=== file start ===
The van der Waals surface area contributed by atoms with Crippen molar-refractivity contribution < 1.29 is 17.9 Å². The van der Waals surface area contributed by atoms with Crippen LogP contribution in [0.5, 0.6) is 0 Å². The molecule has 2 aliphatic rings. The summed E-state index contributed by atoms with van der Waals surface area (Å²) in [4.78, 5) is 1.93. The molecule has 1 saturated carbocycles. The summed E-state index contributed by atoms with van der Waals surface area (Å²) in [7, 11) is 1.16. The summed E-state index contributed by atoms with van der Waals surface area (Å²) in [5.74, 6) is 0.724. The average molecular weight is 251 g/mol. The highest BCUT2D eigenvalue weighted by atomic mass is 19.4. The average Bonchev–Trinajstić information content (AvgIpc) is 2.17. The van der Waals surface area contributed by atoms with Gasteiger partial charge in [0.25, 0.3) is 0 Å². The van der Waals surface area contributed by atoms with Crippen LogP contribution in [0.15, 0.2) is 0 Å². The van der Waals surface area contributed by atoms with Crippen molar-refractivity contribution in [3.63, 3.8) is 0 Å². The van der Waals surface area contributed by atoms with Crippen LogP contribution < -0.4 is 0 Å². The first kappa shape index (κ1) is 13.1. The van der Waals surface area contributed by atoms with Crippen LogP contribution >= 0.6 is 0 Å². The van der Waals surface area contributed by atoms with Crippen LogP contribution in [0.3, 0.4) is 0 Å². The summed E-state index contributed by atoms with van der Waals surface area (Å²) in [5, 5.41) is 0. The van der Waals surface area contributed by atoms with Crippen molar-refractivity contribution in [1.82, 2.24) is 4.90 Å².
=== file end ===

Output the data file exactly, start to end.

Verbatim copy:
The van der Waals surface area contributed by atoms with Crippen molar-refractivity contribution < 1.29 is 17.9 Å². The van der Waals surface area contributed by atoms with Crippen LogP contribution in [0.5, 0.6) is 0 Å². The molecule has 2 aliphatic rings. The summed E-state index contributed by atoms with van der Waals surface area (Å²) in [4.78, 5) is 1.93. The molecule has 1 saturated carbocycles. The summed E-state index contributed by atoms with van der Waals surface area (Å²) in [7, 11) is 1.16. The summed E-state index contributed by atoms with van der Waals surface area (Å²) in [5.74, 6) is 0.724. The average molecular weight is 251 g/mol. The highest BCUT2D eigenvalue weighted by atomic mass is 19.4. The average Bonchev–Trinajstić information content (AvgIpc) is 2.17. The van der Waals surface area contributed by atoms with Gasteiger partial charge in [0.25, 0.3) is 0 Å². The van der Waals surface area contributed by atoms with Crippen LogP contribution in [0.15, 0.2) is 0 Å². The van der Waals surface area contributed by atoms with Crippen molar-refractivity contribution in [3.63, 3.8) is 0 Å². The van der Waals surface area contributed by atoms with Crippen LogP contribution < -0.4 is 0 Å². The first kappa shape index (κ1) is 13.1. The van der Waals surface area contributed by atoms with Crippen LogP contribution >= 0.6 is 0 Å². The van der Waals surface area contributed by atoms with Crippen LogP contribution in [0.3, 0.4) is 0 Å². The summed E-state index contributed by atoms with van der Waals surface area (Å²) in [5, 5.41) is 0. The van der Waals surface area contributed by atoms with Crippen molar-refractivity contribution in [1.82, 2.24) is 4.90 Å².